Running vs Indoor Cycling

  • Creator
    Topic
  • #14148
    Mike
    Participant

    I am training for the Emmons Route at Mount Rainier for June 2019 and I am following the 24-week Expedition Mountain Training Plan. I am a cyclist rather than a runner and wonder if I do all the running workouts in the same HR Zone and duration but on my indoor cycling trainer, will I obtain a similar base training effect?

  • Moderator
    Scott Semple on #14150

    Unfortunately, no. From what I’ve heard, you’d need to do 2-3x more cycling volume to get a similar training effect. Weight-bearing activities recruit a lot more muscle which is more specific to mountaineering.

    You can read more on specific training.

    If you hope to achieve your best Skimo results you need to be training with full weight bearing exercise. While we understand the appeal of cycling, and for some injured athletes it is the only alternative, it cannot compare to the overall training loading of running and the other methods we recommend below. Even in walking the forces through each foot/leg/hip musculoskeletal structure is about 1.5 times body weight. When running, even at moderate paces, these forces increase to 2-4 times body weight.

    Keymaster
    Scott Johnston on #14156

    Mike:

    Scott is correct in saying that cycling will provide very little transfer to mountaineering. Over the years we have many people try to prepare for mountaineering goals by cycling only to struggle on the their climb. Why: In cycling you are sitting down and using a small muscle mass. In mountaineering you are in a weight bearing, upright posture and mode of locomotion. Specificity rules when it comes to training for any event. Would you prepare for a Century ride by hiking in the mountains? Or by swimming?

    Scott

    Participant
    Mike on #14164

    Thank you both for your reply. I certainly understand your points of view from a musculoskeletal perspective in comparing the muscle activation and energy expenditures between cycling and running as well as the cardiovascular demands being different based on the workload between the two activities.

    However, my challenge is whenever I run, I tend to get injured, typically in my gastroc/Achilles tendon complex or IT band. I can walk and hike for hours (I live in NH and typically have no problems hiking 6-8 hours in our mountains) with no adverse effects. However, I want to improve my CV fitness for Rainier. I imagine some walk/run interval could help but it may take months till I can run continuously for 60 minutes. I also have access to treadmill and stair climber for CV fitness which usually doesn’t present an injury risk when at the slower, non-running speeds which would be in my Z1 range.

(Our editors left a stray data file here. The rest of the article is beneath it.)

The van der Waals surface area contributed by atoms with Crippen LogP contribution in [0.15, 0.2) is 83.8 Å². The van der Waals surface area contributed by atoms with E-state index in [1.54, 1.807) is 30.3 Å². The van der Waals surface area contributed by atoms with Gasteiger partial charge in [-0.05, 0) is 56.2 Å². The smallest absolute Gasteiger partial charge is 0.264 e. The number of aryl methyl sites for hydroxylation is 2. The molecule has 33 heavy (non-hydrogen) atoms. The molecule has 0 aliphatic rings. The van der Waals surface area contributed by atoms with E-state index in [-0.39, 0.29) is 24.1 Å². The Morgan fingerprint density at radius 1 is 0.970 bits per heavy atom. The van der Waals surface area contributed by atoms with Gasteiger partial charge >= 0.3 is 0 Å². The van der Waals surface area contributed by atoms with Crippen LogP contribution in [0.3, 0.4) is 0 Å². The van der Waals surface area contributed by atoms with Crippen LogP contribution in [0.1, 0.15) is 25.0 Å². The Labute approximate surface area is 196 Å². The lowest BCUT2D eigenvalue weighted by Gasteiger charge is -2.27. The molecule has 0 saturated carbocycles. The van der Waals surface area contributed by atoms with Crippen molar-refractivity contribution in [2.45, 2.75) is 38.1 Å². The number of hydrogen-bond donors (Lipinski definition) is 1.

Creativity will be key to improve CV fitness without increasing the risk of a lower extremity injury. Any other feedback??

    Mike

    Keymaster
    Scott Johnston on #14169

    Mike:

    We recommend running not for its specificity (hiking on steep trails like you have in NH is more specific to mountaineering) but because it offers a big aerobic “bang” for the time spent. In your case I you can hike on steep terrain and machines you will certainly get more from that type of training than you will from cycling. As for your Achilles/calf issue. Keep in mind that 90% (my observation) of running injuries are caused by doing too much too soon. It takes 100 miles to condition your soft tissues to the pounding running dishes out. This 100 miles might be accumulated in 4 weeks of for a long time runner returning after a winter season of Skimo and no running or it might take 4 month for a newby or someone with an injury history who needs to introduce running via a run/walk progression. Of course there are bio-mechanical problems that some folks have that will benefit from professional evaluation but even these folks will still need a very gradual mileage build up.

    In the meantime get on the trails till the snow prevents it and then ski and move some of your aerobic activity to steep machines indoors.

    Scott

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